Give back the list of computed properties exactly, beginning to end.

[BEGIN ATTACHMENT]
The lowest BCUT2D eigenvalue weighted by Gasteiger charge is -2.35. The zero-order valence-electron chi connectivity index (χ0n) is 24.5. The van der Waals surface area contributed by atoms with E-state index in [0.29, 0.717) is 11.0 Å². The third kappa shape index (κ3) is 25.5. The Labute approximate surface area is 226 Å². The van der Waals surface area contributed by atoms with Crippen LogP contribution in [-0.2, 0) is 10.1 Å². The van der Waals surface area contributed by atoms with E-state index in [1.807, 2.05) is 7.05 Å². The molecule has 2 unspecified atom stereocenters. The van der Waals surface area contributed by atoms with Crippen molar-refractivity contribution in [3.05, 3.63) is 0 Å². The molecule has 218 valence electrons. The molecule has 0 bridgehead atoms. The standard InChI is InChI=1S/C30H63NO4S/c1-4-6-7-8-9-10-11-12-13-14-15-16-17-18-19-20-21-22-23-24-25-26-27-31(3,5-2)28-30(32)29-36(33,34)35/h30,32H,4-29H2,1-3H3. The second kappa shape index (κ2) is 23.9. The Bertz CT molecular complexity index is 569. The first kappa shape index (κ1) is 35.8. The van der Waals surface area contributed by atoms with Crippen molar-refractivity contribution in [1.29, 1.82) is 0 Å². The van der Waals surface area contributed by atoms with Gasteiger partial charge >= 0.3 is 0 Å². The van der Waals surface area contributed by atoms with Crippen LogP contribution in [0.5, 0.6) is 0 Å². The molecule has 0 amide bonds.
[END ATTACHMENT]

The lowest BCUT2D eigenvalue weighted by Gasteiger charge is -2.35. The zero-order valence-electron chi connectivity index (χ0n) is 24.5. The van der Waals surface area contributed by atoms with E-state index in [0.29, 0.717) is 11.0 Å². The third kappa shape index (κ3) is 25.5. The Labute approximate surface area is 226 Å². The van der Waals surface area contributed by atoms with Crippen LogP contribution in [-0.2, 0) is 10.1 Å². The van der Waals surface area contributed by atoms with E-state index in [1.807, 2.05) is 7.05 Å². The molecule has 2 unspecified atom stereocenters. The van der Waals surface area contributed by atoms with Crippen molar-refractivity contribution in [3.05, 3.63) is 0 Å². The molecule has 218 valence electrons. The molecule has 0 bridgehead atoms. The standard InChI is InChI=1S/C30H63NO4S/c1-4-6-7-8-9-10-11-12-13-14-15-16-17-18-19-20-21-22-23-24-25-26-27-31(3,5-2)28-30(32)29-36(33,34)35/h30,32H,4-29H2,1-3H3. The second kappa shape index (κ2) is 23.9. The Bertz CT molecular complexity index is 569. The first kappa shape index (κ1) is 35.8. The van der Waals surface area contributed by atoms with Crippen molar-refractivity contribution in [1.29, 1.82) is 0 Å². The van der Waals surface area contributed by atoms with Gasteiger partial charge >= 0.3 is 0 Å². The van der Waals surface area contributed by atoms with Crippen LogP contribution in [0.5, 0.6) is 0 Å². The molecule has 0 amide bonds.